CMJ Report #4: Bad Religion's Greg Graffin Warns Against Death Of Creativity

In keynote address at conference, says unless industry supports original bands, natural selection will kill the art.

(Editor's Note: SonicNet Music News has four correspondents covering this week's CMJ Music Marathon, MusicFest and FilmFest in New York City. This 18th edition of the College Music Journal-sponsored conference -- the largest annual gathering of music-industry professionals, enthusiasts, musicians and film buffs in North America -- kicked off Wednesday and will run through Nov. 7. Slated to include film screenings, performances by more than 1,000 bands and 50-plus panels on various topics, the event is expected to draw thousands of attendees. The conference tradition of showcasing up-and-coming acts and exploring new musical frontiers has earned it a reputation as one of the best predictors of what's to come in music, evidenced by such past CMJ "unknowns" as Green Day, Red Hot Chili Peppers and Marilyn Manson. CMJ's opening-night party Wednesday showcased top turntablists and electronica acts as a tribute to the growing influence of DJ culture.)

Contributing Editor Dakota Smith reports:

NEW YORK -- Greg Graffin of punk stalwarts Bad Religion stood on the

stage of the New York City Hudson Theatre delivering a speech Friday that

made a correlation between pop star Alanis Morissette and -- get this -- a


"It's not a random chance that we have Alanis Morissette," singer/guitarist

Graffin said. "She didn't evolve out of a null and void. She came from a

former template," said Graffin, using the analogy of how animal species


"She borrowed styles and sounds from a very limited set of other artists."

The keynote speaker for the 18th annual CMJ Music Festival, Graffin was

drawing a parallel between biological evolution and music

evolution, as part of his speech Thursday afternoon before 300 or so

college students. Graffin, whose 20-minute speech dealt with the responsibility

of the music industry --

which includes labels, radio stations and retail stores -- in advancing the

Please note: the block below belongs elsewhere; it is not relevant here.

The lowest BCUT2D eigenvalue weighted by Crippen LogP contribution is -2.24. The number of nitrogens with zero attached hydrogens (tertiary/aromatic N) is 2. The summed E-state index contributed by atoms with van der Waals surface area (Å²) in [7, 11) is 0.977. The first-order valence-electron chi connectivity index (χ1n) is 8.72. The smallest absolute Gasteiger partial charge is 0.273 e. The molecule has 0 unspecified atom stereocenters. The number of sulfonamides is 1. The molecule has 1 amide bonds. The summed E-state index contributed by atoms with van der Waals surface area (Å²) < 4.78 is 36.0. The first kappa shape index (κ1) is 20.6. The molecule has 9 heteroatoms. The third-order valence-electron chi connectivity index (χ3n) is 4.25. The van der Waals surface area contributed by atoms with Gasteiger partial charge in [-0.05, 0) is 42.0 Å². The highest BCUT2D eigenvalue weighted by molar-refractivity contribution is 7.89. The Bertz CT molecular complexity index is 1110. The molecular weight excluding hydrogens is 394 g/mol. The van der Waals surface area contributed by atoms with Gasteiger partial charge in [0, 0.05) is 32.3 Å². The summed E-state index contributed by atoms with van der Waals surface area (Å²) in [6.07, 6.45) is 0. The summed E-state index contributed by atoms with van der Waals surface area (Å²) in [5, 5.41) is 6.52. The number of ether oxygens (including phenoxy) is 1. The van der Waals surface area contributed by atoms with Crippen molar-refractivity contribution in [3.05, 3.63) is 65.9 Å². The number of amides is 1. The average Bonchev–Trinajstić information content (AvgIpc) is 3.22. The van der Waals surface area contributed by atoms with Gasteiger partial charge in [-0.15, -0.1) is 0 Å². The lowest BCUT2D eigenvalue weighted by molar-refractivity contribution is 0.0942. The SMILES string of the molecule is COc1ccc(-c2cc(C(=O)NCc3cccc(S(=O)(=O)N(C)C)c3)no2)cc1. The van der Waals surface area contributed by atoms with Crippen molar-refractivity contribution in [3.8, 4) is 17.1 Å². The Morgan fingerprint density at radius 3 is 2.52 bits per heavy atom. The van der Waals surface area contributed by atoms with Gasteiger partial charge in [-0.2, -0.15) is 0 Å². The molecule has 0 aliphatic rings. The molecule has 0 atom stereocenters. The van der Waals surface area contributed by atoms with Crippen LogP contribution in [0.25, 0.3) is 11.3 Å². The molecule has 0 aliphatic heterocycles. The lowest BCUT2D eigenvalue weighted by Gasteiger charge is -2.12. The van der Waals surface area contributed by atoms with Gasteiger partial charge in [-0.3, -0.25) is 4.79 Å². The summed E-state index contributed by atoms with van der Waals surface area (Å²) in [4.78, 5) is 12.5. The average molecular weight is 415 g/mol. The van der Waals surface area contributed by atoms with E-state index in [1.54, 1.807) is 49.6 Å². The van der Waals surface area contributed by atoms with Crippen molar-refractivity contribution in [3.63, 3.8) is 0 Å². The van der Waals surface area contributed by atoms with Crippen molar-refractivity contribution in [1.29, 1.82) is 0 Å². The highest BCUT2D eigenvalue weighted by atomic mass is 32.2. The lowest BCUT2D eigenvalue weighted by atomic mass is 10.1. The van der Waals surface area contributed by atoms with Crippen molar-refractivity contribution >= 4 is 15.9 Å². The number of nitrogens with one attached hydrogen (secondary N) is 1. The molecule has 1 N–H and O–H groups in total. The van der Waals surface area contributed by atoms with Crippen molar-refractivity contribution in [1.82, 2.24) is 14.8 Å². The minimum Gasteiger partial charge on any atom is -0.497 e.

state of music, called the subject of his speech a "very serious" topic.

Certainly no stranger to modern music, Graffin and his pop-punk group Bad

Religion joined such contemporary rockers as Rancid, NOFX and such veterans

as Mike Watt on this summer's Warped Tour. Bad Religion released their 13th

album, No Substance, in April.

Dressed casually in jeans and a corduroy blue sportcoat, Graffin made the

point that just as monkeys evolved from other earlier life forms, Canadian

pop superstar Morissette's music style evolved from the styles and sounds

of past bands.

But with the reference to Morissette, Graffin warned that the music

industry was in danger of only producing bland, repetitive bands. And this,

stated Graffin, was detrimental to the state of "music evolution."

Graffin warned that, as certain diverse animal species are in danger of

becoming extinct, the same can be said for certain unique,

original-sounding bands. Uncultivated bands will become extinct, said

Graffin, unless labels are willing to sign and support these diverse bands.

If this

doesn't happen, added Graffin, acts such as Alanis Morissette will continue

to spawn future same-sounding bands, and on and on.

Graffin blamed the music labels for pushing "mediocre" groups such as the

multi-platinum-selling Matchbox 20, which, according to Graffin, lower the

standard of what is considered quality music.

"Lead singers are sounding identical to other singers on other labels,"

Graffin said, explaining that labels are rushing out carbon-copy bands to